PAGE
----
The 52nd Battalion arrived in England in early December and James was transferred back to the unit in January 1916. They were sent to France on 20 February and three days later the battalion joined the Canadian Corps, becoming part of the 9th Brigade, 3rd Canadian Division. In March the Canadians took up positions in the south part of the Ypres Salient and James’ unit was moved there on 1 April. Two months later the Battle of Mount Sorrel started with a massive bombardment of the Canadian lines followed by the explosion of underground mines. After the barrage German infantry advanced and captured Mount Sorrel and nearby areas. The 52nd was involved in heavy fighting several times over the next ten days. Most of the lost ground was recaptured and the battle ended on 13 June with little change to the front lines but at a cost of 8,000 Canadian casualties.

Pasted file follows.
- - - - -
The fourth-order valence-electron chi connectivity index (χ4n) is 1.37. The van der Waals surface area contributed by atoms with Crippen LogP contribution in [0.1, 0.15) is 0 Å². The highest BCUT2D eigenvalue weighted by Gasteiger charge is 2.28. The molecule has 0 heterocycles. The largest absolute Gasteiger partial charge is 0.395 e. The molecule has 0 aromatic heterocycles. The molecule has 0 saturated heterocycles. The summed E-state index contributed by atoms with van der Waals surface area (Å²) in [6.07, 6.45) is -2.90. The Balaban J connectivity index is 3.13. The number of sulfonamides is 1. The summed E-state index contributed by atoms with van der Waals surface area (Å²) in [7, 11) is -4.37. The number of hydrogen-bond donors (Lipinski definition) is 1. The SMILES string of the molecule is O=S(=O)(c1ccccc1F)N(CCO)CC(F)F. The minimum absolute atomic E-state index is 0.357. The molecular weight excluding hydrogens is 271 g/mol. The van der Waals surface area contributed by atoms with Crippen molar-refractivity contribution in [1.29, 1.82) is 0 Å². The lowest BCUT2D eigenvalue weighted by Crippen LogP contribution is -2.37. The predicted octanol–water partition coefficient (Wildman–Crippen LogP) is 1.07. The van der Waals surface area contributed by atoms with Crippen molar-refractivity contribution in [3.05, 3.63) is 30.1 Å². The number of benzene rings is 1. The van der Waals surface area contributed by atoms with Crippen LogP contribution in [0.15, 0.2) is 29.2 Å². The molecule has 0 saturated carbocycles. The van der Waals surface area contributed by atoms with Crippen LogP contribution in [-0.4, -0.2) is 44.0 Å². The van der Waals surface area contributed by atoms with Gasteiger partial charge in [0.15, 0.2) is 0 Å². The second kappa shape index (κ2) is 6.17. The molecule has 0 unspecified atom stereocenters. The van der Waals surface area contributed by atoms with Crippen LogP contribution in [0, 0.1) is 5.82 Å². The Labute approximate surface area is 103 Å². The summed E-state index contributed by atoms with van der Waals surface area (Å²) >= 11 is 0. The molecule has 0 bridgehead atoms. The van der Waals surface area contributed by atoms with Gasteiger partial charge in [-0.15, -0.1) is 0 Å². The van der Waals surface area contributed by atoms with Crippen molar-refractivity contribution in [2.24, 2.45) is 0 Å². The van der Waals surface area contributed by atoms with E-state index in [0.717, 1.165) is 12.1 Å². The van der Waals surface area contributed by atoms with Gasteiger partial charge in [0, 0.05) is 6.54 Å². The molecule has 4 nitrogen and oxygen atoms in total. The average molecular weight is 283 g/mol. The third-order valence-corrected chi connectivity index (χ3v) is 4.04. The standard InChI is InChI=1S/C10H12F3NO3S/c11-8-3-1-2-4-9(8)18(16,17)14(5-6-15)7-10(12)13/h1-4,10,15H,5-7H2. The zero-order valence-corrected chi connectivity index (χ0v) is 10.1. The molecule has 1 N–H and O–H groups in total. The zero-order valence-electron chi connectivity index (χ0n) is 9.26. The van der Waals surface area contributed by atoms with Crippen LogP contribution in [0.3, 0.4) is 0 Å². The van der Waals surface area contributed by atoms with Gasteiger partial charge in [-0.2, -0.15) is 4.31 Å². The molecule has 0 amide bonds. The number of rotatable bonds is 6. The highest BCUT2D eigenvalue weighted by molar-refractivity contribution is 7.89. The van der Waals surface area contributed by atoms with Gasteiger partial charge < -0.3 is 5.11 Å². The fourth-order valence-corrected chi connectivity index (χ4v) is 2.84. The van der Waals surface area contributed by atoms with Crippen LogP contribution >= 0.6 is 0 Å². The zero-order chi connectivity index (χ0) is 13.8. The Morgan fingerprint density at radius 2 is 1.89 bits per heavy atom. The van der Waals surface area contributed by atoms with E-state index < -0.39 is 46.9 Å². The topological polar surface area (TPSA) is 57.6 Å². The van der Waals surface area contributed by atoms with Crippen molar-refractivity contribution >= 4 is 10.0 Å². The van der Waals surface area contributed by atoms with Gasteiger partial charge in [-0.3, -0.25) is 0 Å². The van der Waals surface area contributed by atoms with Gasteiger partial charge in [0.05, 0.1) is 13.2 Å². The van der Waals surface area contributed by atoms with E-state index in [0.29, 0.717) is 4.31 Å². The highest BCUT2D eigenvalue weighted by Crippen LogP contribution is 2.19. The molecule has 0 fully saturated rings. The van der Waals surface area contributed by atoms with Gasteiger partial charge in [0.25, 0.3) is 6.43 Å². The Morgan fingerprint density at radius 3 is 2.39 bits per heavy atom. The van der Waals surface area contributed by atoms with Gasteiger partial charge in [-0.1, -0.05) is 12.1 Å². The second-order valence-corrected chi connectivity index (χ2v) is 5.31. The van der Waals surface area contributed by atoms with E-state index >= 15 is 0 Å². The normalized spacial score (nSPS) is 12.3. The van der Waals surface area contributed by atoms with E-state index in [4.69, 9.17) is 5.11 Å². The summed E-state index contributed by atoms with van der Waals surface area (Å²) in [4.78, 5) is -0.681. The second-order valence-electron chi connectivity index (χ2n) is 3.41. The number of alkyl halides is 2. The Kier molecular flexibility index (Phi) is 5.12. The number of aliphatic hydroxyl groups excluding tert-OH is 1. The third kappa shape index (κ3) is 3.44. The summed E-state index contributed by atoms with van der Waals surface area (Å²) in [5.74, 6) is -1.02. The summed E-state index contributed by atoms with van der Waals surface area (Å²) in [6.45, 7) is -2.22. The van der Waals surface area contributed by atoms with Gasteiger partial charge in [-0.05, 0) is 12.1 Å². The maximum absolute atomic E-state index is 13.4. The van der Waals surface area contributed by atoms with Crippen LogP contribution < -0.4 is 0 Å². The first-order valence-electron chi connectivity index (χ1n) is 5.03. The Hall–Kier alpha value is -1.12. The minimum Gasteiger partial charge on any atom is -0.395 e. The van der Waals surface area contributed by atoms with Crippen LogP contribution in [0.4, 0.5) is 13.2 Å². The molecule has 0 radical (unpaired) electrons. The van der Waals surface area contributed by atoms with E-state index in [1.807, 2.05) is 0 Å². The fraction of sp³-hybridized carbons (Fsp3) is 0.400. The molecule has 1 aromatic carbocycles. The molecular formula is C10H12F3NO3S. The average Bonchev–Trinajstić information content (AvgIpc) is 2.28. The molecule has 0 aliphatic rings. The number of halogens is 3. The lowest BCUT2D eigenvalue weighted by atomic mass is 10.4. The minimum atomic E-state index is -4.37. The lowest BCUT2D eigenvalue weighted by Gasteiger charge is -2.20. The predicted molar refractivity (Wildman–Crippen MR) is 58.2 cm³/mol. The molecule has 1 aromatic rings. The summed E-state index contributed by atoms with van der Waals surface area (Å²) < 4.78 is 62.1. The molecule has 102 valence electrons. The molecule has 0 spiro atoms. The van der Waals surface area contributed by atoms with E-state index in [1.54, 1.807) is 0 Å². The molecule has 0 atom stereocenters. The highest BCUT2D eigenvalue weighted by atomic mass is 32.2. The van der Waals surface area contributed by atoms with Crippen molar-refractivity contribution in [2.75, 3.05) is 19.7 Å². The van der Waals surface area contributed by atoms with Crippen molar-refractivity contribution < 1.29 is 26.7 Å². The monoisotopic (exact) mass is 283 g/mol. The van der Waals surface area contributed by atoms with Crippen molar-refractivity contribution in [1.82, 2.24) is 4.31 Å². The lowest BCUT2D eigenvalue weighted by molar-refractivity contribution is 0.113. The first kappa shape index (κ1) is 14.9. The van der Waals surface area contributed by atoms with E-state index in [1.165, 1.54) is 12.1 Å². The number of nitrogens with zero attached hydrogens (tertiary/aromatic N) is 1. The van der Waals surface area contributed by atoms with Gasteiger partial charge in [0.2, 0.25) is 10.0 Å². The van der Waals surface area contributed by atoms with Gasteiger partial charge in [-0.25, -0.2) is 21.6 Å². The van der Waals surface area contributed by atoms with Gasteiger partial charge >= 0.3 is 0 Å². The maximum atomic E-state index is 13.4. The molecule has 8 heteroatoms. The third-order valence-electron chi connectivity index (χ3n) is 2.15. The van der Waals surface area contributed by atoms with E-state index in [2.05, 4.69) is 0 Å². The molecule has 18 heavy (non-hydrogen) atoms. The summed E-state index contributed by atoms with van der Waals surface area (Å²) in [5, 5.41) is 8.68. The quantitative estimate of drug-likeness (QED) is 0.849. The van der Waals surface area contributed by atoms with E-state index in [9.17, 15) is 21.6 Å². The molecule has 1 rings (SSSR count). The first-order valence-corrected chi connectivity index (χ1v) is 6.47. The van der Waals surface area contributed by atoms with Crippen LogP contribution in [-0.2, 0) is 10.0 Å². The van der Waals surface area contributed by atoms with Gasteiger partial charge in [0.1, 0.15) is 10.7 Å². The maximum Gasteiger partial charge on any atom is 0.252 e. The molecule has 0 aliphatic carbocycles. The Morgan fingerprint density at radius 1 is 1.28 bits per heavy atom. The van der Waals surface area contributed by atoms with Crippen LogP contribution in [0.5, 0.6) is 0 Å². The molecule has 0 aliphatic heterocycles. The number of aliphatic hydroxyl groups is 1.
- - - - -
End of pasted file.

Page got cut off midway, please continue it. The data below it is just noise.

The Somme Offensive began later that summer and the first major battle for the Canadian Corps was in mid-September. The 52nd Battalion boarded trains on 7 September and a week later they were in the Somme area. On 16 September they took part in an attack near the village of Courcelette. During the advance the unit faced heavy machine gun and rifle fire and they suffered over 200 casualties while crossing open ground to reach their objective. The battalion was involved in further operations over the next few weeks. James had a two week leave of absence at the end of October and when he rejoined his unit they had been moved north to a quieter sector near Arras.